Part of the 10k route was on the middle section of the marathon course and that’s where I first saw the lead marathon runners go flying by me like I was standing still.

For the next few miles my speed continued to increase and with a mile to go I could see the stadium where the finish was and that’s where my wife informed me that the first marathoner was not too far behind. According to her I said something like “I better get my butt in gear” as I picked up the pace.
As I entered the stadium I could hear the announcer saying that the first marathon runner was coming and the finish was only fifty yards away and on the sidelines Mark from Body n’ Sole was yelling my name with a high-five waiting for me.


By the time I was handed my finishing medal I heard the police siren, turned around and there was the marathon winner crossing the finish line, looking like he could turn around and run another marathon.


With my mission accomplished, it was time to head home, get off my feet and start the next phase of my comeback.
To be continued……….

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Fusion to 5k part 5 (Cramp…..Cramp….Cramp…)

With only three months to build up to walking 6.2 miles I had my work cut out for me.
The distance itself was not daunting, but the thought of being out there for possibly over 2 hours didn’t sound like much fun.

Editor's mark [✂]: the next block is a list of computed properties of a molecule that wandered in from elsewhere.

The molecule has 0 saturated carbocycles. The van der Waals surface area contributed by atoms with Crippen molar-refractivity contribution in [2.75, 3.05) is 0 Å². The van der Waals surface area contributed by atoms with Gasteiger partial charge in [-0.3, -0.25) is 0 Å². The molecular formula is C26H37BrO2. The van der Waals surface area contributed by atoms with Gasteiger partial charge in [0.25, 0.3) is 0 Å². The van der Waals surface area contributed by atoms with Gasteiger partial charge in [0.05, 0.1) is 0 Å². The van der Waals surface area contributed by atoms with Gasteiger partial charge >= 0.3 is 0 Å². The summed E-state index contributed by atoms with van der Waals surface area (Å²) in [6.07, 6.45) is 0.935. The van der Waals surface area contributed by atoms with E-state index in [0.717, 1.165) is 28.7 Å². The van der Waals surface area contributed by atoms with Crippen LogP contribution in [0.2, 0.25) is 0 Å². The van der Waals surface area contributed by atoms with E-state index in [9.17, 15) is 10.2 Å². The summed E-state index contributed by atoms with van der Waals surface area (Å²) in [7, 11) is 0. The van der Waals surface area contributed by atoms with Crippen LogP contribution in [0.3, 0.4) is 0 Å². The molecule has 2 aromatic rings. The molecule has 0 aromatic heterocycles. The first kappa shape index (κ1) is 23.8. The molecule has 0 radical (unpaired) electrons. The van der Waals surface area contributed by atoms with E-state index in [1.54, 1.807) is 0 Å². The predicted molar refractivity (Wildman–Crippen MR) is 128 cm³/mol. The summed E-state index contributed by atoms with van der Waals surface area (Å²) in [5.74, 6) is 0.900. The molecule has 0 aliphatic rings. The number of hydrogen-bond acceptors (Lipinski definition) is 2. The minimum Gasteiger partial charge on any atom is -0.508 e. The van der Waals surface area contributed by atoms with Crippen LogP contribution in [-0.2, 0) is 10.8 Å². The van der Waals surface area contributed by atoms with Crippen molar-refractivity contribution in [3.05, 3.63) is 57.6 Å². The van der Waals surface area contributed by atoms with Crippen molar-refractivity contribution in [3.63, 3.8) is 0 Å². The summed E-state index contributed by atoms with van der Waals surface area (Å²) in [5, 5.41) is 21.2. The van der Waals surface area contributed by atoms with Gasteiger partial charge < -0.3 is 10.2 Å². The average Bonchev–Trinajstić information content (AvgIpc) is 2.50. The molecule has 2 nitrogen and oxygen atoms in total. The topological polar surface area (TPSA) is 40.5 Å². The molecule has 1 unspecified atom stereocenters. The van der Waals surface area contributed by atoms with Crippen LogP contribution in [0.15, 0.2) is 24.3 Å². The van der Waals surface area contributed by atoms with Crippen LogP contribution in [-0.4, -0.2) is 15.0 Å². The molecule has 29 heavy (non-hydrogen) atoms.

The good news was that I was starting to have more feeling on my right side and my speed was improving; the bad news was that the muscles were still extremely weak and when I tried to use them, cramps the size of tennis balls would stop me in my tracks.


The old trick of pinching my upper lip when the cramps hit worked occasionally, but other times just gave me a sore lip. I even tried increasing my electrolytes but that didn’t seem to help the problem.

The next two months were uneventful with my walking increasing gradually week after week. Most days I would do a longer walk in the morning between two to three miles and a second walk during my lunch break covering one mile using the walking poles for all but the times I was forced inside on the treadmill. One highlight was needing to contact Omni where my brace came from to have them make it smaller. Apparently all that nordic walking I was doing was burning off the pounds and shrinking my waistline . I still had more to lose before I get to my ideal running weight but it was a good start.